It was with interest that I read the article titled Textbook loan scheme woes on August 1 in one of our local newspapers. The issue, as Catherine Mitchell of Parkinson Memorial School, Junior Boxill of the Lester Vaughan School, Cheryl Trotman of Deighton Griffith School and Margaret Aimey of Queen’s College explains, is that the loaner books used to “last approximately eight to ten years, but they now had to squeeze three to four years out of the books” as they are returned in poor condition by the students.
This type of book degradation issue came to light a number of years ago when the public library had to dispose of many books because of fungus degradation. Although I do not have the cost of this loss at hand I can bet that it is significant. It is also easily avoidable in both cases.
eReaders have existed since before either of these issues were brought to light. The current retail cost of eReaders is between less than US $100 and the most US $200. That price could reduced through bulk purchasing. This is less than the cost of some text books.
If private industry along with the Government could subsidise a portion of this cost then eReaders could be purchased in bulk and sold to the students at a fraction of the cost of the corresponding text books needed by that student. Instead of carting around a sack of text books to classes the student could then lighten his load and carry just one eReader (which he owns and is more likely to take care of than a loaner text book). Did I mention the “cool” factor as well as the fact that the same eReader can be used year after year by the student?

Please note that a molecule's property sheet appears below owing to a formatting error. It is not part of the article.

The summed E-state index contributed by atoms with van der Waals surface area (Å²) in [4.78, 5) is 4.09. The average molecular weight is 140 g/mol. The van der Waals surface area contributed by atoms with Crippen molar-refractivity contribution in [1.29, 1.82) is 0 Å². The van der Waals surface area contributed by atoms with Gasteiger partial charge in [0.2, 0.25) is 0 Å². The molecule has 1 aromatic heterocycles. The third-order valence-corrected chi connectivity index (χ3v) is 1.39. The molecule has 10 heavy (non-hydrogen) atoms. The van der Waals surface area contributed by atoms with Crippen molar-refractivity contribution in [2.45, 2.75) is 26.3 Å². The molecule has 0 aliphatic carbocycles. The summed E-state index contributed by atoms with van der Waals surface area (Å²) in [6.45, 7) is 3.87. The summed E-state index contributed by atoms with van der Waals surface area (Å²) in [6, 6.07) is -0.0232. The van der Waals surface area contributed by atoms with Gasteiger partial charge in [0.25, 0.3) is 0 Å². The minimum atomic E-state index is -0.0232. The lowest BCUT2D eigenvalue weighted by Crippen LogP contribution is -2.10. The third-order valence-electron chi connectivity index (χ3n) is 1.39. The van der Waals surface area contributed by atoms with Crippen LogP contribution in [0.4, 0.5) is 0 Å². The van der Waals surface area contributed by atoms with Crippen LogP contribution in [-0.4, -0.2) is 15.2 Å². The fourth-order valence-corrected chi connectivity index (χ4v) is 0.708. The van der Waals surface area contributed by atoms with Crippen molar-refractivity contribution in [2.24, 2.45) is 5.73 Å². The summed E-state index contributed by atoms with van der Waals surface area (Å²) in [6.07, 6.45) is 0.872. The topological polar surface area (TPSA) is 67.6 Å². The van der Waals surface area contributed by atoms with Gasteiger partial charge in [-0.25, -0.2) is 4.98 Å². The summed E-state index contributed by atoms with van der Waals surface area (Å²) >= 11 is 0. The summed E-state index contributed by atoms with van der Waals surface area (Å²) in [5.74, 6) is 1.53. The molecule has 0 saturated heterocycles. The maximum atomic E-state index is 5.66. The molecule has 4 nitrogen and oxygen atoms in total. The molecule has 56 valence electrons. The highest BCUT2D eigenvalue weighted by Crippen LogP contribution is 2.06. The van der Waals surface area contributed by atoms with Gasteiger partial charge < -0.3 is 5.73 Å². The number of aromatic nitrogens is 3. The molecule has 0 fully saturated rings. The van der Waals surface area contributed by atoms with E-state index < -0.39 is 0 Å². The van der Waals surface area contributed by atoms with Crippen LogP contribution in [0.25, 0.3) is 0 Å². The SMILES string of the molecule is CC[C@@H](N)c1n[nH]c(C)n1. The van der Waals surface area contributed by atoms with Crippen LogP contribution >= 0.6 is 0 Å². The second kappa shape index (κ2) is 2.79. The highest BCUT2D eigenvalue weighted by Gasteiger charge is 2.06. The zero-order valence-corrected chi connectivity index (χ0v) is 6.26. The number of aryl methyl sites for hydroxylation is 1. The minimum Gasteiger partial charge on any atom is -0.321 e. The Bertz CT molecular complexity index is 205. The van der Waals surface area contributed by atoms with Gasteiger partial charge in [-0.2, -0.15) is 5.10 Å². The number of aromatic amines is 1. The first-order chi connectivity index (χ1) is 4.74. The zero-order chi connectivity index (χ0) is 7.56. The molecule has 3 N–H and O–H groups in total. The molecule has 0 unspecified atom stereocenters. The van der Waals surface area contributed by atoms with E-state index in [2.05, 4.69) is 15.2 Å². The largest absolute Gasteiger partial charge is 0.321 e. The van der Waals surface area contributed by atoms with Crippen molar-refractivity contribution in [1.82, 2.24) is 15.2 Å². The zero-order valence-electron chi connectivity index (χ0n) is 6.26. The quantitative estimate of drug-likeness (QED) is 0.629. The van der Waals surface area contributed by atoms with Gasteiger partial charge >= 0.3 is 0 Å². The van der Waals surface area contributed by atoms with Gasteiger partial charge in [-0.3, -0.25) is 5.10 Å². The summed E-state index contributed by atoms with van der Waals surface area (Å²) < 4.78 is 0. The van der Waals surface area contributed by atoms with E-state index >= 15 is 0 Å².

For those who are not familiar with an eReader, it is a tablet type of device which is capable of downloading PDF files via Wi-Fi. The PDF of the text book to be downloaded is placed on a server and the student accesses that server to download his text book with his eReader.
Barrack Obama introduced eReaders to his staff at the beginning of his first term in an effort to go “green” (as in the “green economy” that we hear so much about) and to save printing costs. The eReader screen, unlike ipads, can be read anywhere — in pitch dark or bright sunlight. eReaders also have annotation capabilities so that the student can make notes all over the pages if he likes.
The whole programme could be phased in over several years. With the cost of electronic devices dropping every year the resulting cost savings would be enormous. The budget would not need to be increased as some of the money earmarked for hard copy books could be diverted to eReader distribution.
Will some one, please do the math.
* This article by John Everatt of Christ Church was submitted as a letter to te editor.
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